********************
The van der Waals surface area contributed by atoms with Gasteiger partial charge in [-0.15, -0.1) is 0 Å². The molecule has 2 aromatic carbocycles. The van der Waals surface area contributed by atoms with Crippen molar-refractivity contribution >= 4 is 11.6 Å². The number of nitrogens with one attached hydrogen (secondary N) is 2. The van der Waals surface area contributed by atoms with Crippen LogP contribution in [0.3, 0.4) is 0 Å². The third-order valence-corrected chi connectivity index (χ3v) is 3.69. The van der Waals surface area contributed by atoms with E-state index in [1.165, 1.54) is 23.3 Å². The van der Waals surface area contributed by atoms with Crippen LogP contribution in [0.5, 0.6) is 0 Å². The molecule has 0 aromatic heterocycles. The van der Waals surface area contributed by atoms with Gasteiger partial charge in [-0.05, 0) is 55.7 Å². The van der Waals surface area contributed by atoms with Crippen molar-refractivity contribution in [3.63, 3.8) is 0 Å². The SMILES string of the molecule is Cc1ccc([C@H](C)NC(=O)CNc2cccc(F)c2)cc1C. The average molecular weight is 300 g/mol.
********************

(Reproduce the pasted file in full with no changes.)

The van der Waals surface area contributed by atoms with Gasteiger partial charge in [-0.15, -0.1) is 0 Å². The molecule has 2 aromatic carbocycles. The van der Waals surface area contributed by atoms with Crippen molar-refractivity contribution >= 4 is 11.6 Å². The number of nitrogens with one attached hydrogen (secondary N) is 2. The van der Waals surface area contributed by atoms with Crippen LogP contribution in [0.3, 0.4) is 0 Å². The third-order valence-corrected chi connectivity index (χ3v) is 3.69. The van der Waals surface area contributed by atoms with E-state index in [1.165, 1.54) is 23.3 Å². The van der Waals surface area contributed by atoms with Crippen LogP contribution in [0.5, 0.6) is 0 Å². The molecule has 0 aromatic heterocycles. The van der Waals surface area contributed by atoms with Gasteiger partial charge in [-0.05, 0) is 55.7 Å². The van der Waals surface area contributed by atoms with Crippen molar-refractivity contribution in [3.63, 3.8) is 0 Å². The SMILES string of the molecule is Cc1ccc([C@H](C)NC(=O)CNc2cccc(F)c2)cc1C. The average molecular weight is 300 g/mol.